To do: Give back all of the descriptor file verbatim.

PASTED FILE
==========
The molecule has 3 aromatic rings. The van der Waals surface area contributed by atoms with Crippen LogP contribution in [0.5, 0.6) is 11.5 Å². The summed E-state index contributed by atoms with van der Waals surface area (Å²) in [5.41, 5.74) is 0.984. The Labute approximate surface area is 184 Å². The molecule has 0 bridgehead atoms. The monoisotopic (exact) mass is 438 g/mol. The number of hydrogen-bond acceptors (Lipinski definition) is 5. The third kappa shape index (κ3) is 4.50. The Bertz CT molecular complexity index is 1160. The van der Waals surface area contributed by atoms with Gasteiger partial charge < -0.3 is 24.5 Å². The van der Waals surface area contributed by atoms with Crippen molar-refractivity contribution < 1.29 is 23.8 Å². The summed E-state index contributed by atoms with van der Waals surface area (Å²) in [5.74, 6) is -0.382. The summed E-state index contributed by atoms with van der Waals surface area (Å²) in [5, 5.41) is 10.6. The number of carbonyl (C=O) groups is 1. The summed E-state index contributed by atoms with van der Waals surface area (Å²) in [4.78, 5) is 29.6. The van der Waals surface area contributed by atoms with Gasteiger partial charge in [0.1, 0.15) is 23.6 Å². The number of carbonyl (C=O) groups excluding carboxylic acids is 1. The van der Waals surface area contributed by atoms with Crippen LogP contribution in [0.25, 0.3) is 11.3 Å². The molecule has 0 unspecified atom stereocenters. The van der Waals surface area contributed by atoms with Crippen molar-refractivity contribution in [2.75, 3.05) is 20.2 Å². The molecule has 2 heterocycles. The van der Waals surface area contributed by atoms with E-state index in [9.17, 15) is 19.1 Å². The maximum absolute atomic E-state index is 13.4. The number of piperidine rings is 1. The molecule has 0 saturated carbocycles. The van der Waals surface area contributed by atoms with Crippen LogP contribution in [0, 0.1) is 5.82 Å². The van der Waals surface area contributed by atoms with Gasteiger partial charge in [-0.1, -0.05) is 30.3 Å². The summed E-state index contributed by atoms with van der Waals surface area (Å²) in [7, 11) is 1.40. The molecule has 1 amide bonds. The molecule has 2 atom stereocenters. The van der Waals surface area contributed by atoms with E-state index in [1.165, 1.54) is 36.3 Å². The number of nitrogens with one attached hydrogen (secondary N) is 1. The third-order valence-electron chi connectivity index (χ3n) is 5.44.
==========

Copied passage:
The molecule has 3 aromatic rings. The van der Waals surface area contributed by atoms with Crippen LogP contribution in [0.5, 0.6) is 11.5 Å². The summed E-state index contributed by atoms with van der Waals surface area (Å²) in [5.41, 5.74) is 0.984. The Labute approximate surface area is 184 Å². The molecule has 0 bridgehead atoms. The monoisotopic (exact) mass is 438 g/mol. The number of hydrogen-bond acceptors (Lipinski definition) is 5. The third kappa shape index (κ3) is 4.50. The Bertz CT molecular complexity index is 1160. The van der Waals surface area contributed by atoms with Gasteiger partial charge < -0.3 is 24.5 Å². The van der Waals surface area contributed by atoms with Crippen molar-refractivity contribution < 1.29 is 23.8 Å². The summed E-state index contributed by atoms with van der Waals surface area (Å²) in [5.74, 6) is -0.382. The summed E-state index contributed by atoms with van der Waals surface area (Å²) in [5, 5.41) is 10.6. The number of carbonyl (C=O) groups is 1. The summed E-state index contributed by atoms with van der Waals surface area (Å²) in [4.78, 5) is 29.6. The van der Waals surface area contributed by atoms with Gasteiger partial charge in [0.1, 0.15) is 23.6 Å². The number of carbonyl (C=O) groups excluding carboxylic acids is 1. The van der Waals surface area contributed by atoms with Crippen LogP contribution in [0.25, 0.3) is 11.3 Å². The molecule has 0 unspecified atom stereocenters. The van der Waals surface area contributed by atoms with Crippen molar-refractivity contribution in [2.75, 3.05) is 20.2 Å². The molecule has 2 heterocycles. The van der Waals surface area contributed by atoms with E-state index in [9.17, 15) is 19.1 Å². The maximum absolute atomic E-state index is 13.4. The number of piperidine rings is 1. The molecule has 0 saturated carbocycles. The van der Waals surface area contributed by atoms with Crippen LogP contribution in [0, 0.1) is 5.82 Å². The van der Waals surface area contributed by atoms with Gasteiger partial charge in [-0.1, -0.05) is 30.3 Å². The summed E-state index contributed by atoms with van der Waals surface area (Å²) in [7, 11) is 1.40. The molecule has 1 amide bonds. The molecule has 2 atom stereocenters. The van der Waals surface area contributed by atoms with E-state index in [1.165, 1.54) is 36.3 Å². The number of nitrogens with one attached hydrogen (secondary N) is 1. The third-order valence-electron chi connectivity index (χ3n) is 5.44.